Using Data for Racial Equity in Schools

racial equity

The Black Lives Matter (BLM) movement is highlighting injustice and racial discrimination in policing. Some districts are already taking strides to remove police from schools. Beyond the debate about police reform, this is a valuable time for us as educators to look at racism and racial equity in our own institutions.

Many of the changes needed are structural: from recruiting and retaining more teachers of color, to reforming biased disciplinary practices and tracking, addressing inequities in school financing, and adopting school integration policies to counteract the increasing segregation of our schools. These changes could greatly impact outcomes for young black students. A Johns Hopkins study, for example, found that black children that had just one black teacher before third grade were significantly more likely to finish high school and attend college.

Other changes require teachers to recognize and address their own implicit bias. As the majority of primary and secondary educators are white, it is critical that white educators learn to recognize their own bias to make sure that the expectations they set for their students, and the disciplinary tactics they adopt, are just and fair.

In addition to these systemic changes, districts can include racial equity in their school improvement processes. Below we outline one pathway on how to do so.

A Data-Driven Approach to Promote Racial Equity in Your District

 

Measure Opportunity Gaps in Your District

First, your district will need to collect information on the opportunity gap in your district between students of different racial groups. Only information that is formative (e.g. classroom assessments) can impact instruction. Summative data, including results from state tests, can highlight a gap but not provide actionable information for teachers. If your district does not have a system in place to collect this data, check out a demo of our own solution, Forefront®, linked here.

Although our data tools allow for districts to collect demographic data, only 38% of our user districts collect race information for at least half of students. This is compared to 82% of our user districts that collect gender information for at least half of students. This is a clear opportunity for districts to collect this information and take the first step to promoting racial equity.

Note that this article is focused on racial disparities between blacks and whites. Your district can also measure and monitor other gaps across other racial groups, as well as potential economic, gender, and English Language proficiency disparities.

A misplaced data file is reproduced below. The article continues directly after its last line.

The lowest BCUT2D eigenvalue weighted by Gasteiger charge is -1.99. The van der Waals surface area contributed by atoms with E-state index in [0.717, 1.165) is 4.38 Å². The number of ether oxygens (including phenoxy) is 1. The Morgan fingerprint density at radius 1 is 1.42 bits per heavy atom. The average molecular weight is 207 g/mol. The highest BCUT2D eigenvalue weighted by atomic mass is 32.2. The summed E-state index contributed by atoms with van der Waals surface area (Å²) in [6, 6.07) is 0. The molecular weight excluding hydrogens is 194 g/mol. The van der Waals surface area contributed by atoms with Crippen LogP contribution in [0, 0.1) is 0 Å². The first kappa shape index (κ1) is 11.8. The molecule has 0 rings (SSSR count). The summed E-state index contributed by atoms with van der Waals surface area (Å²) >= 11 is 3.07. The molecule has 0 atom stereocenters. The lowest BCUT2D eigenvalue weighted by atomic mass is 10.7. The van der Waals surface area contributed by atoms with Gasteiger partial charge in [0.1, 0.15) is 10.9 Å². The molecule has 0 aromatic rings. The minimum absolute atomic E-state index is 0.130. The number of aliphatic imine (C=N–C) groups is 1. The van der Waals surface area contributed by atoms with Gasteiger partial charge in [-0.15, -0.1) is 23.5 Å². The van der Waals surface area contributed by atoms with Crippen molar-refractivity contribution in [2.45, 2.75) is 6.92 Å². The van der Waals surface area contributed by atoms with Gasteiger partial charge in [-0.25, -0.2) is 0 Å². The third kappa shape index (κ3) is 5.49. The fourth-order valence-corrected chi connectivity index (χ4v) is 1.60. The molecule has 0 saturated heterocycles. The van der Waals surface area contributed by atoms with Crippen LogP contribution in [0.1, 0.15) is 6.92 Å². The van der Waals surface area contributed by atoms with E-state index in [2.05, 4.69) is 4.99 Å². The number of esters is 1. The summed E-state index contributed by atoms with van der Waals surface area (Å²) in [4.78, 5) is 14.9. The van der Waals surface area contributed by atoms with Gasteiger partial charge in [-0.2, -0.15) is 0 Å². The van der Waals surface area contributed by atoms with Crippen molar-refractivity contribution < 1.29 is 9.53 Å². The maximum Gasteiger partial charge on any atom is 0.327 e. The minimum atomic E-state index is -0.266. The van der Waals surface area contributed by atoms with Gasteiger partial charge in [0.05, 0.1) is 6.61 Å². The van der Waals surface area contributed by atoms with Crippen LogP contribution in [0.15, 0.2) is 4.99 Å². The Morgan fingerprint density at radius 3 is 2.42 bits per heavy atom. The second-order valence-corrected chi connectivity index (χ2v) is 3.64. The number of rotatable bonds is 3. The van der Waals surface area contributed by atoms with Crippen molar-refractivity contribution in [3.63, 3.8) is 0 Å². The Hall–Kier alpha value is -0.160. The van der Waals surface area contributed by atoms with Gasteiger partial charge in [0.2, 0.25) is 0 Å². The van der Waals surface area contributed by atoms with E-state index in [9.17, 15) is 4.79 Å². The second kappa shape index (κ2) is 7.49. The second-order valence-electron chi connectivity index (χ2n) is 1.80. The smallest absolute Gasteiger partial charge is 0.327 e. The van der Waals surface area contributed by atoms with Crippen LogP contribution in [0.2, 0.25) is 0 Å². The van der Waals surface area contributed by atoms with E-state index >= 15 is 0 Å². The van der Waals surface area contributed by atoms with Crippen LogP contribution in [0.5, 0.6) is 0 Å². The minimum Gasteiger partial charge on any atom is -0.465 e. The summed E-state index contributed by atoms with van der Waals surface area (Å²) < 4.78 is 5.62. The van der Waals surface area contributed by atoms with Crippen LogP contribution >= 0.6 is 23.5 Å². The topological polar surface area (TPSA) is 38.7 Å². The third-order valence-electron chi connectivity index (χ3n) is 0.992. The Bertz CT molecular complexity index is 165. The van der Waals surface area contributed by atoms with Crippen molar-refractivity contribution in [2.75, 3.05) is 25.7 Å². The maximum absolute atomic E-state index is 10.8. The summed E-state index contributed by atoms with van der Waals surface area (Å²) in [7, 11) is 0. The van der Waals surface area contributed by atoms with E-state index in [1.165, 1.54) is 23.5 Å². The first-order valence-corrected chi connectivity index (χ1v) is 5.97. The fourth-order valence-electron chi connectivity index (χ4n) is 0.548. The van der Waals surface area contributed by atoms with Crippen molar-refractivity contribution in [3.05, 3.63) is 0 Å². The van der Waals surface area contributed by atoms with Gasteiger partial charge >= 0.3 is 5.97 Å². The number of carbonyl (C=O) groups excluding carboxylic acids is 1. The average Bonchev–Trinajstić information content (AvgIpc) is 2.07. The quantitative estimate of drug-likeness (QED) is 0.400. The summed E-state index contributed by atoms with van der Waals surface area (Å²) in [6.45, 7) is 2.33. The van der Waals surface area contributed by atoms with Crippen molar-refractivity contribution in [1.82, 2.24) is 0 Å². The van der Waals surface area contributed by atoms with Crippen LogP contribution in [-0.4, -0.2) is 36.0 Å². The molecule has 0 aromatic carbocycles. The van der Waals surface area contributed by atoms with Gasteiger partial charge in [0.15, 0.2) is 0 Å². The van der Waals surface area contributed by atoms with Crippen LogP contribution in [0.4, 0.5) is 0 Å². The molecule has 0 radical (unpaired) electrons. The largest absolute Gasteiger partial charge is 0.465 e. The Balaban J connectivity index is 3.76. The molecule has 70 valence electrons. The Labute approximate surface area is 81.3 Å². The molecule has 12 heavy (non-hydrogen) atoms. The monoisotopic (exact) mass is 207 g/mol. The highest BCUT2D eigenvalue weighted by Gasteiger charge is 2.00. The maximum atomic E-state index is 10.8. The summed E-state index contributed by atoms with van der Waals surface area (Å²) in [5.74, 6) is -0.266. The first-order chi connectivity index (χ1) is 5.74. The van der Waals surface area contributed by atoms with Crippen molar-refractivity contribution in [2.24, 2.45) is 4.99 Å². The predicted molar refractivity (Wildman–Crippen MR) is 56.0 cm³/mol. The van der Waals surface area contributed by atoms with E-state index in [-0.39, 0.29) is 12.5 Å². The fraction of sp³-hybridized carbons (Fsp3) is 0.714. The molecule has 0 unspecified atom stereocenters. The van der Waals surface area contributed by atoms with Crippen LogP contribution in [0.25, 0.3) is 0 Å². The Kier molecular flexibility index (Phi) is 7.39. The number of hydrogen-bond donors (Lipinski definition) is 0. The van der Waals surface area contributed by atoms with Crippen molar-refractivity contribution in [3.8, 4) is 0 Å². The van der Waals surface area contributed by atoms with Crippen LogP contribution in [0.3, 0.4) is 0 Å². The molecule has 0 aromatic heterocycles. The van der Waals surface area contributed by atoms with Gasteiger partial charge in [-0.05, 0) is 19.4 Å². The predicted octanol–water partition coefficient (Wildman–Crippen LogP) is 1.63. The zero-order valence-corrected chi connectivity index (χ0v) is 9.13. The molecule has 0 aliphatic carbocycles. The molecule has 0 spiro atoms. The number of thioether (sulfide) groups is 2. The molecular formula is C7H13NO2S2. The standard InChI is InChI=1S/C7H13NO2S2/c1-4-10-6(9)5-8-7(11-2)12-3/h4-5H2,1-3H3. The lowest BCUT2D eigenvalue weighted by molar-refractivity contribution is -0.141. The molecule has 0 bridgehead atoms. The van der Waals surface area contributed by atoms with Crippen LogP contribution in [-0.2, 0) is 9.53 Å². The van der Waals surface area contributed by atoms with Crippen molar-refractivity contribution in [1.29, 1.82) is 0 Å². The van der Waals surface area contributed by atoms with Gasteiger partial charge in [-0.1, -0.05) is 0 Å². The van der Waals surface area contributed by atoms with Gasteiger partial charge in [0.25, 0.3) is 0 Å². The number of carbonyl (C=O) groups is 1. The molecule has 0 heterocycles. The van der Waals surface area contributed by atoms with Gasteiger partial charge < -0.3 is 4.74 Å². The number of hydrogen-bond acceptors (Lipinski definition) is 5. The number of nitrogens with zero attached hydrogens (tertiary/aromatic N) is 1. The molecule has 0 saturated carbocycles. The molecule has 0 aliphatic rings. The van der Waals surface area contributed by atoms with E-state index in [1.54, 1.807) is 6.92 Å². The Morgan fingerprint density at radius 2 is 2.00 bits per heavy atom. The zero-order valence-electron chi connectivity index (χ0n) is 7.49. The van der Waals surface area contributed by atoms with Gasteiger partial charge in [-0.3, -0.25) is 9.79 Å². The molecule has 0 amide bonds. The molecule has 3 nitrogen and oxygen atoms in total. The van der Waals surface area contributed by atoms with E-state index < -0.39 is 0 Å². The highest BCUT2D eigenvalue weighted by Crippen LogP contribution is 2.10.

Monitor Opportunity Gaps in Your District

Secondly, your district and school leadership will need to reserve time to examine and discuss opportunity gaps across racial groups. This is an opportunity to identify systemically areas where gaps grow or narrow. Here is a snapshot of what this looks like comparing white and black student performance for second grade students in the Bridges® in Mathematics program in Forefront®.

racial equity

Here are some questions that can help drive these discussions:

  1. Is there an achievement gap? Where does the gap narrow? Where does it increase?
  2. Compare schools in your district or classes in a building. Which schools or classes are more successful at narrowing gaps? What are the conditions in the schools or classes that are leading to those successes? How can those successes be replicated?
  3. Which schools or classes are failing to close gaps? Avoid criticism or name-blaming. Topics around race can be especially charged, but these conversations are meant to be constructive. Also do not focus on classes with a small percentage of black students. This is because the performance of individual students is highly variable and statistically irrelevant when trying to identify patterns in student achievement.
  4. Which skills or units seem to emphasize performance disparities? Do disparities increase in certain skill areas or certain grades?

 

Conclusion

Some may see schools as the first step of the school-to-prison pipeline. They also operate within a greater context that marginalizes black, indigenous, people of color (BIPOC). The challenges that schools face to promote equity are as diverse as the challenges that students face at home. Nonetheless, schools have great power to increase equity by understanding and monitoring opportunity gaps in their buildings.

Timely student learning data is one powerful resource to advance equity. When your district collects assessment data, directly tied to classroom instruction, your teachers can identify concrete actions to daily issues. Challenge your educators to think about how they can close gaps unit by unit and lesson by lesson. Aggregate this data by racial category, and your district can identify the standards, skills and concepts that should be targeted. Lastly, evaluate this evidence over time. This will help your district determine if efforts to close the gap are successful or if your schools have systemic conditions that exacerbate racial inequity.

If your district uses Forefront and would like free training assistance on how to understand and plan to close gaps in your district, contact us today. If you are interested in exploring our tools to monitor student learning, check out a demo account or contact us to learn more.